A: Columbia, Missouri, United States
In 2005 The National Science Foundation funded research headed by Gabor Forgacs at the University of Missouri-Columbia on what was called "Organ Printing," to "further advance our understanding of self-assembly during the organization of cells and tissues into functional organ modules."
From ABC News 2-10-2006:
"In what could be the first step toward human immortality, scientists say they've found a way to do all of these things and more with the use of a technology found in many American homes: an ink-jet printer.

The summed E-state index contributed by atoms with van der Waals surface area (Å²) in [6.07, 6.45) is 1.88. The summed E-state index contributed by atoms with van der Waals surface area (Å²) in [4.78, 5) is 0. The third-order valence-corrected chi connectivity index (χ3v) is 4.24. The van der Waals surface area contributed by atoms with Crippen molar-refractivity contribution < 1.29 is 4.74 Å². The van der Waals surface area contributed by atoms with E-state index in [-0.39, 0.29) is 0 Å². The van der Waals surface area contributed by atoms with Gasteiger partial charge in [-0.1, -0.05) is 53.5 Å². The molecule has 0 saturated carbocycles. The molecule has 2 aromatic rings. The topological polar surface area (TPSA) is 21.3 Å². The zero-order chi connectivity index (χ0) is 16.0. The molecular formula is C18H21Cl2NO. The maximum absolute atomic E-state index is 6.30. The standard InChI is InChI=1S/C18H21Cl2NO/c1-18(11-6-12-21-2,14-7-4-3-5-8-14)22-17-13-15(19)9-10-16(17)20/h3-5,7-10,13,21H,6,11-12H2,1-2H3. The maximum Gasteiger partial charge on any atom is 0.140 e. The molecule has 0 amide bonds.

"Researchers around the world say that by using the technology, they can actually 'print' living human tissue and one day will be able to print entire organs.
" 'The promise of tissue engineering and the promise of 'organ printing' is very clear: We want to print living, three-dimensional human organs,' Dr. Vladimir Mironov said. 'That's our goal, and that's our mission.' "
"Though the field is young, it already has a multitude of names.
" 'Some people call this 'bio-printing.' Some people call this 'organ printing.' Some people call this 'computer-aided tissue engineering.' Some people call this 'bio-manufacturing,' said Mironov, associate professor at the Medical University of South Carolina and one of the leading researchers in the field."